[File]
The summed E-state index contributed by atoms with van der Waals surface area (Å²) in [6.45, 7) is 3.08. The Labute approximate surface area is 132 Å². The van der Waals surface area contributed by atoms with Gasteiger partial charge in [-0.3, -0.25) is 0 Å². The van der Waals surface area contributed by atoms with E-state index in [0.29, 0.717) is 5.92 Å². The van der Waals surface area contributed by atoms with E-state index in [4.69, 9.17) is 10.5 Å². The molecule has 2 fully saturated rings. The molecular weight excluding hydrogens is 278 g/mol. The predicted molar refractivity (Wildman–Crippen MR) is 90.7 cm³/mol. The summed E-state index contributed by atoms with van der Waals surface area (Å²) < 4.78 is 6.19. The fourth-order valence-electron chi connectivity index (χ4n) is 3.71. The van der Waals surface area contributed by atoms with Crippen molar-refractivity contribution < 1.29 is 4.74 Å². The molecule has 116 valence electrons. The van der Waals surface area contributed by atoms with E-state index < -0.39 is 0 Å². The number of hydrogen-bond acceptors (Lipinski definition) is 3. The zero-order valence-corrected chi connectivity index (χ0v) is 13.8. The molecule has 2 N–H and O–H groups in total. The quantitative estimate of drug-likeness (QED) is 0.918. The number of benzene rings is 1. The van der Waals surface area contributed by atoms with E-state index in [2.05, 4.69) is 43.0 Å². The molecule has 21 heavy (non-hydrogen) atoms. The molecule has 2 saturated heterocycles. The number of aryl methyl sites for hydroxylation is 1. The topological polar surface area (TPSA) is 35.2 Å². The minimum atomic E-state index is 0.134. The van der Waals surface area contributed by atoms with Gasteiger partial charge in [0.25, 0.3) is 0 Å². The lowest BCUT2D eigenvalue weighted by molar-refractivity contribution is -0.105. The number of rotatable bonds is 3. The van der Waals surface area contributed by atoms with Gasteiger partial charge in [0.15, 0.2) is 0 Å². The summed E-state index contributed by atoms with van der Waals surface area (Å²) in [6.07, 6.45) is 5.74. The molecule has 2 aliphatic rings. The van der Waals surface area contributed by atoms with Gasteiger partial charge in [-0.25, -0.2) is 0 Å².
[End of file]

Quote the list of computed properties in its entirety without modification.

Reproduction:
The summed E-state index contributed by atoms with van der Waals surface area (Å²) in [6.45, 7) is 3.08. The Labute approximate surface area is 132 Å². The van der Waals surface area contributed by atoms with Gasteiger partial charge in [-0.3, -0.25) is 0 Å². The van der Waals surface area contributed by atoms with E-state index in [0.29, 0.717) is 5.92 Å². The van der Waals surface area contributed by atoms with E-state index in [4.69, 9.17) is 10.5 Å². The molecule has 2 fully saturated rings. The molecular weight excluding hydrogens is 278 g/mol. The predicted molar refractivity (Wildman–Crippen MR) is 90.7 cm³/mol. The summed E-state index contributed by atoms with van der Waals surface area (Å²) < 4.78 is 6.19. The fourth-order valence-electron chi connectivity index (χ4n) is 3.71. The van der Waals surface area contributed by atoms with Crippen molar-refractivity contribution < 1.29 is 4.74 Å². The molecule has 116 valence electrons. The van der Waals surface area contributed by atoms with E-state index < -0.39 is 0 Å². The number of hydrogen-bond acceptors (Lipinski definition) is 3. The zero-order valence-corrected chi connectivity index (χ0v) is 13.8. The molecule has 2 N–H and O–H groups in total. The quantitative estimate of drug-likeness (QED) is 0.918. The number of benzene rings is 1. The van der Waals surface area contributed by atoms with E-state index in [2.05, 4.69) is 43.0 Å². The molecule has 21 heavy (non-hydrogen) atoms. The molecule has 2 saturated heterocycles. The number of aryl methyl sites for hydroxylation is 1. The topological polar surface area (TPSA) is 35.2 Å². The minimum atomic E-state index is 0.134. The van der Waals surface area contributed by atoms with Gasteiger partial charge in [0.25, 0.3) is 0 Å². The lowest BCUT2D eigenvalue weighted by molar-refractivity contribution is -0.105. The number of rotatable bonds is 3. The van der Waals surface area contributed by atoms with Gasteiger partial charge in [0.15, 0.2) is 0 Å². The summed E-state index contributed by atoms with van der Waals surface area (Å²) in [6.07, 6.45) is 5.74. The molecule has 2 aliphatic rings. The van der Waals surface area contributed by atoms with Gasteiger partial charge in [-0.25, -0.2) is 0 Å².